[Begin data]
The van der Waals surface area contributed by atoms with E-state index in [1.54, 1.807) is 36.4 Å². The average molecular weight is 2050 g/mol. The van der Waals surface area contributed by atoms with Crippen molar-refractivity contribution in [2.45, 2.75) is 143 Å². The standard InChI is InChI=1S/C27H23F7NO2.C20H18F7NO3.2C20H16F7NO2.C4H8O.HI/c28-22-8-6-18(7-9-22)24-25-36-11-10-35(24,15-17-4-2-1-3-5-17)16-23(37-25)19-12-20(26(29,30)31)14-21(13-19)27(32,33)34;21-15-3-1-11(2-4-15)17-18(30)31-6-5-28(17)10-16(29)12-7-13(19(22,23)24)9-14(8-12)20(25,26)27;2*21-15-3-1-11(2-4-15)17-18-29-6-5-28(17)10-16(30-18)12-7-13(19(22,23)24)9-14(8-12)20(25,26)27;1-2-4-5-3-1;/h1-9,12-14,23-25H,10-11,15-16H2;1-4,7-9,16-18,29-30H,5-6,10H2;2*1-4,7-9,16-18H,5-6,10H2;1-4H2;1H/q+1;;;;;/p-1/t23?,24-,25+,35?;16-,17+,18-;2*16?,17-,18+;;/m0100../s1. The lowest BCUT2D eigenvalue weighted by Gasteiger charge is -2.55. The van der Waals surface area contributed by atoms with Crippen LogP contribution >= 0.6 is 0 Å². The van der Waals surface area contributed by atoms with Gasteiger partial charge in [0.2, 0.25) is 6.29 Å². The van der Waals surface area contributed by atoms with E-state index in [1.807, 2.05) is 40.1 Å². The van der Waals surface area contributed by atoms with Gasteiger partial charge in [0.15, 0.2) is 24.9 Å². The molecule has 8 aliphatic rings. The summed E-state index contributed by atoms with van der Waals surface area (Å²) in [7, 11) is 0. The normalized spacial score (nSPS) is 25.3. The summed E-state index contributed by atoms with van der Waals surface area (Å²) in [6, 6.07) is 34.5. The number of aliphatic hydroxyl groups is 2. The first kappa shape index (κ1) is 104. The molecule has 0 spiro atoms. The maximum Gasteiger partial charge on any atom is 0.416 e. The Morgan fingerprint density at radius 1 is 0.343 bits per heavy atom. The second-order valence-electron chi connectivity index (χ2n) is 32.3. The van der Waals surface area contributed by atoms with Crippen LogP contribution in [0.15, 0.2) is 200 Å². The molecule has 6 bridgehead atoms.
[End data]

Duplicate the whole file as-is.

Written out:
The van der Waals surface area contributed by atoms with E-state index in [1.54, 1.807) is 36.4 Å². The average molecular weight is 2050 g/mol. The van der Waals surface area contributed by atoms with Crippen molar-refractivity contribution in [2.45, 2.75) is 143 Å². The standard InChI is InChI=1S/C27H23F7NO2.C20H18F7NO3.2C20H16F7NO2.C4H8O.HI/c28-22-8-6-18(7-9-22)24-25-36-11-10-35(24,15-17-4-2-1-3-5-17)16-23(37-25)19-12-20(26(29,30)31)14-21(13-19)27(32,33)34;21-15-3-1-11(2-4-15)17-18(30)31-6-5-28(17)10-16(29)12-7-13(19(22,23)24)9-14(8-12)20(25,26)27;2*21-15-3-1-11(2-4-15)17-18-29-6-5-28(17)10-16(30-18)12-7-13(19(22,23)24)9-14(8-12)20(25,26)27;1-2-4-5-3-1;/h1-9,12-14,23-25H,10-11,15-16H2;1-4,7-9,16-18,29-30H,5-6,10H2;2*1-4,7-9,16-18H,5-6,10H2;1-4H2;1H/q+1;;;;;/p-1/t23?,24-,25+,35?;16-,17+,18-;2*16?,17-,18+;;/m0100../s1. The lowest BCUT2D eigenvalue weighted by Gasteiger charge is -2.55. The van der Waals surface area contributed by atoms with Crippen LogP contribution >= 0.6 is 0 Å². The van der Waals surface area contributed by atoms with Gasteiger partial charge in [0.2, 0.25) is 6.29 Å². The van der Waals surface area contributed by atoms with E-state index in [1.807, 2.05) is 40.1 Å². The van der Waals surface area contributed by atoms with Gasteiger partial charge in [0.15, 0.2) is 24.9 Å². The molecule has 8 aliphatic rings. The summed E-state index contributed by atoms with van der Waals surface area (Å²) in [7, 11) is 0. The normalized spacial score (nSPS) is 25.3. The summed E-state index contributed by atoms with van der Waals surface area (Å²) in [6, 6.07) is 34.5. The number of aliphatic hydroxyl groups is 2. The first kappa shape index (κ1) is 104. The molecule has 0 spiro atoms. The maximum Gasteiger partial charge on any atom is 0.416 e. The Morgan fingerprint density at radius 1 is 0.343 bits per heavy atom. The second-order valence-electron chi connectivity index (χ2n) is 32.3. The van der Waals surface area contributed by atoms with Crippen LogP contribution in [0.15, 0.2) is 200 Å². The molecule has 6 bridgehead atoms.